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CyboSoft is an active supporter of the FIRST (For Inspiration and Recognition of Science and Technology) Robotics Program. FIRST, created by Segway inventor Dean Kamen, seeks to partner students with adult mentors working in science and engineering through a robotics competition where teams are given six weeks to design and build a robot to compete in a complex game. The competition is intense but does not have destructive goals. Rather, teams cooperate in alliances where matches are won by strategy, elegant design, and effectiveness of control. From a base kit of parts, teams create robots of impressive scale and capability -- robots weigh up to 120 pounds and contain a variety of motors, pneumatics, and sensors.

CyboSoft is a 7-year corporate sponsor for two award-winning local teams, Jesuit High School Robotics and St. Francis High School Robotics. Both teams have enjoyed success at the regional and national level.

See the FIRST website for more information.



BREAKING NEWS - The 2008 St. Francis High School Robotics Team has won the UC Davis / Sacramento Regional Chairman's Award, FIRST's highest honor!



St. Francis Robotics Team 2007



The 2006 season's game Aim High had robots collecting balls on the field to shoot into goals positioned at each end of the field. The kit of parts featured a camera system which could be programmed to locate and track the goal to help in aiming and autonomous operation.


Team 692's 2006 robot, "Camelot"


The team in the pits after the regional competition at UC Davis



The 2005 season's game Triple Play featured a field with nine large tetrahedral goals arranged 3 by 3, on which smaller tetrahedral game pieces could be stacked. Each stacked tetrahedron was worth 3 points, while teams who placed the highest tetrahedron on a stack "owned" the goal. A line of three owned goals in tic-tac-toe style gave the team 10 additional points.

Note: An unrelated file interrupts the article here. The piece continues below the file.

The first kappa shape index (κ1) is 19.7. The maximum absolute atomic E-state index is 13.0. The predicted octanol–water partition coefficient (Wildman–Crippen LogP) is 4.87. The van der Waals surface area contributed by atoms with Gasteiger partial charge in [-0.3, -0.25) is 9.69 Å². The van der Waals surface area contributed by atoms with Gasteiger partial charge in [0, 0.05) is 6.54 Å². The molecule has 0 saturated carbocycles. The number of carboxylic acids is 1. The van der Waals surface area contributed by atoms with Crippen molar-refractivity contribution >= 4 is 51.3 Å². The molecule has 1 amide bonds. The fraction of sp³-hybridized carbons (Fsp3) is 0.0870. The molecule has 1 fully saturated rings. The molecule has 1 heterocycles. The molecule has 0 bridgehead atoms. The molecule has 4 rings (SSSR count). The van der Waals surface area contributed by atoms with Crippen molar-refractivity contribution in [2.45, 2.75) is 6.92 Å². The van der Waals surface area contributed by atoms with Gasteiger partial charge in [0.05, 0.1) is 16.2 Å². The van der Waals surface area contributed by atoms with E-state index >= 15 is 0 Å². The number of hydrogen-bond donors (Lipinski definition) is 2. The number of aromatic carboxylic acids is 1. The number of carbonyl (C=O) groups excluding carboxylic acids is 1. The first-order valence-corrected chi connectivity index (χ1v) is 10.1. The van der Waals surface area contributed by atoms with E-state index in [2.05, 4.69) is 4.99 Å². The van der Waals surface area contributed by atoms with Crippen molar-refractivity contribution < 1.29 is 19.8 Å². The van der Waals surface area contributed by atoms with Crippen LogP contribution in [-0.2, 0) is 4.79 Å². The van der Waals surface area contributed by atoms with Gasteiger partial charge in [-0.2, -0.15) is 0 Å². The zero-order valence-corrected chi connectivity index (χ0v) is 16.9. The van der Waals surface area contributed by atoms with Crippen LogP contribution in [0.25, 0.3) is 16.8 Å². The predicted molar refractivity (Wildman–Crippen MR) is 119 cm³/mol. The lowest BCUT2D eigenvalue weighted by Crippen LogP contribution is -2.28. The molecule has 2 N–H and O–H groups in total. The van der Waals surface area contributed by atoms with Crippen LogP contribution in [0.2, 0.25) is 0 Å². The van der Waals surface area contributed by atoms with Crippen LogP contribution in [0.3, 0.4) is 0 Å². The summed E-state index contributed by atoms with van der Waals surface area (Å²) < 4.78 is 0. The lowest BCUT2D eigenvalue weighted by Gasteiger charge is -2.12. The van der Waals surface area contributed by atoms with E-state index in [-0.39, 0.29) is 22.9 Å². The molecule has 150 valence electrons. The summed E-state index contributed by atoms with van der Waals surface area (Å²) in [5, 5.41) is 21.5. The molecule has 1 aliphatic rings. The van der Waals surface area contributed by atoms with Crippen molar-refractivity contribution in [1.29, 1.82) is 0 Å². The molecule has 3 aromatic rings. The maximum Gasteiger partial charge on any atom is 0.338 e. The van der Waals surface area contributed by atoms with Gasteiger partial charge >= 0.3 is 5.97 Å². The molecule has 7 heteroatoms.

Team 692's 2005 robot, "Anklebiter"


Team 1097 takes a corner goal



The 2004 season's game FIRST Frenzy featured a playing field with 4 goals, playground balls suspended above the field, large balls that could be capped on goals, and a bar above the center platform ten feet off the ground. At the beginning of the match, robots in autonomous mode could activate a ball drop to release the playground balls (not doing so meant waiting 30 seconds until the balls were released). Each playground ball placed in a goal was worth five points, while placing the large yellow 2X ball on top of a goal doubled the value of balls inside. At the end of the match, robots that could hang on the center bar and stay suspended when power was turned off were awarded fifty points each.


Team 1097 (Jesuit High School Robotics) and its teammate for the match, Team 114 (Los Altos High School Robotics), hang for 100 points


Team 1097 wins the Autodesk Visualization Award and the Engineering Inspiration Award













































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